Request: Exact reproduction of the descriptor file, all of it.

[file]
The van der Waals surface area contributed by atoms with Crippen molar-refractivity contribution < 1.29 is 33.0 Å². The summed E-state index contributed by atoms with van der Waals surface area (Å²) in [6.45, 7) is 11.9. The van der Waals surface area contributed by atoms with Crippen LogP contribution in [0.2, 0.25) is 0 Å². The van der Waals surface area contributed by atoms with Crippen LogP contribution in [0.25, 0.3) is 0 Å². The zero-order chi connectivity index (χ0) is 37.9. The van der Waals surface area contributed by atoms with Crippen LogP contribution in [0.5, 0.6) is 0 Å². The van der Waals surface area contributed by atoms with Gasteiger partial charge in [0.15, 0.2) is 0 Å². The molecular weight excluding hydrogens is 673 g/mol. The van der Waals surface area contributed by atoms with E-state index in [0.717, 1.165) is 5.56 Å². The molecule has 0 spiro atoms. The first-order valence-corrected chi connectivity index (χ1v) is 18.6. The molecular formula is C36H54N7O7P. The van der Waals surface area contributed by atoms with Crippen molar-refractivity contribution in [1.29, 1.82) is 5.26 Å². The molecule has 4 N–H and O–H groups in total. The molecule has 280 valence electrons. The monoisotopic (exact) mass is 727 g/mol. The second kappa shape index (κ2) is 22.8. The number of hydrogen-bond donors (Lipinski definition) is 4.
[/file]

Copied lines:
The van der Waals surface area contributed by atoms with Crippen molar-refractivity contribution < 1.29 is 33.0 Å². The summed E-state index contributed by atoms with van der Waals surface area (Å²) in [6.45, 7) is 11.9. The van der Waals surface area contributed by atoms with Crippen LogP contribution in [0.2, 0.25) is 0 Å². The van der Waals surface area contributed by atoms with Crippen LogP contribution in [0.25, 0.3) is 0 Å². The zero-order chi connectivity index (χ0) is 37.9. The van der Waals surface area contributed by atoms with Crippen LogP contribution in [0.5, 0.6) is 0 Å². The van der Waals surface area contributed by atoms with Gasteiger partial charge in [0.15, 0.2) is 0 Å². The molecular weight excluding hydrogens is 673 g/mol. The van der Waals surface area contributed by atoms with E-state index in [0.717, 1.165) is 5.56 Å². The molecule has 0 spiro atoms. The first-order valence-corrected chi connectivity index (χ1v) is 18.6. The molecular formula is C36H54N7O7P. The van der Waals surface area contributed by atoms with Crippen molar-refractivity contribution in [1.29, 1.82) is 5.26 Å². The molecule has 4 N–H and O–H groups in total. The molecule has 280 valence electrons. The monoisotopic (exact) mass is 727 g/mol. The second kappa shape index (κ2) is 22.8. The number of hydrogen-bond donors (Lipinski definition) is 4.